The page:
Cyber attacks can happen anytime to anyone. But one thing that’s certain is that changes in the world this year have a direct effect on the development of more complex attacks in 2022.
With that, cybersecurity company Kaspersky has prepared a forecast based on trends its research and analysis Team observed this year to help you and the IT community prepare for the challenges ahead.
1. Private sector supporting an influx of new APT players
The use of surveillance software, or ones that track the operations and activities of PC or mobile users, has become rampant this year. This can be seen with the damages caused by spyware like Project Pegasus on iOS users, FinSpy on Android, and Slingshot on internet routers.
The potential of commercial surveillance software makes it a lucrative business for those who supply it to cybercriminals. Therefore, Kaspersky experts believe that vendors of such software will diligently expand in cyberspace and provide their services to new advanced threat actors until governments begin to regulate its use.
2. Mobile devices will continue to be targets of more sophisticated attacks
Mobile devices have always been a tidbit for attackers, with smartphones traveling along with their owners everywhere, and each potential target acting as a storage for a huge amount of valuable information. In 2021, Kaspersky has seen more in-the-wild zero-day attacks on iOS than ever before.
Unlike on a PC or Mac, where the user has the option of installing a security package, on iOS, such products are either curtailed or simply non-existent. This creates extraordinary opportunities for advanced persistent attacks (APTs).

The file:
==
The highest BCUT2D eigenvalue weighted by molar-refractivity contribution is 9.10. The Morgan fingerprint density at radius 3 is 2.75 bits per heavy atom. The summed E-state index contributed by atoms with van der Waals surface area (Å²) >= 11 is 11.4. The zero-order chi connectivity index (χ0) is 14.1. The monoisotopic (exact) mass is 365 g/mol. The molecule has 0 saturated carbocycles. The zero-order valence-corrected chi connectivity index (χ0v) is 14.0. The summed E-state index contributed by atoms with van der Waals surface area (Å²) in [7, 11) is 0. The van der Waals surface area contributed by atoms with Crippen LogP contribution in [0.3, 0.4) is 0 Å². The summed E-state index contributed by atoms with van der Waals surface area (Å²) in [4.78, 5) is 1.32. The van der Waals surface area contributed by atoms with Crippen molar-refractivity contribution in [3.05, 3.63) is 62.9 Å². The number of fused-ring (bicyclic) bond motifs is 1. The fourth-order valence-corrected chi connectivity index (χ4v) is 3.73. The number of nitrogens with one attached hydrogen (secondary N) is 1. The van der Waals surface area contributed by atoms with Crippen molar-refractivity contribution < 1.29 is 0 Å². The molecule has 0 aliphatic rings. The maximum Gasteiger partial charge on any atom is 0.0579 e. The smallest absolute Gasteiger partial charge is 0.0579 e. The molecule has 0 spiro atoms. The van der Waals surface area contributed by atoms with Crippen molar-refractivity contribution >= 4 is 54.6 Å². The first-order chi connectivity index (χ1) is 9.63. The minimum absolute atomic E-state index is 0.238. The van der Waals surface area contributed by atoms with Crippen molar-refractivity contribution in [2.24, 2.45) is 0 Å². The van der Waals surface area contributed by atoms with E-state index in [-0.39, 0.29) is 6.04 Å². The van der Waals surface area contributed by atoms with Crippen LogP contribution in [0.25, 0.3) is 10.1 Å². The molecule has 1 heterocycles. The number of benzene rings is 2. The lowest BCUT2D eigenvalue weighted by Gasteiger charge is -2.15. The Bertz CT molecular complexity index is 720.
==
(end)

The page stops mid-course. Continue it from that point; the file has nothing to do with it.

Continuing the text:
3. Continued exploitation of work-from-home setup
With remote work, cybercriminals will continue to use unprotected or unpatched employees’ home computers as a way to penetrate corporate networks. Social engineering to steal credentials and brute-force attacks on corporate services to gain access to weakly protected servers will continue.
4. Explosion of attacks against cloud-based systems
Numerous businesses are incorporating cloud computing and software architectures based on microservices and running on third-party infrastructure, which is more susceptible to hacks. This makes more companies prime targets for sophisticated attacks in the coming year.
5. Low-level attacks are making a comeback
Owing to the increasing popularity of Secure Boot, a security standard that ensures a device boots using only trusted software, cybercriminals are forced to look for new ways to bypass a device’s security system. Thus, growth in the number of bootkits is expected in 2022.
The APT predictions have been developed thanks to Kaspersky’s threat intelligence services used around the world. Read the full report on Securelist.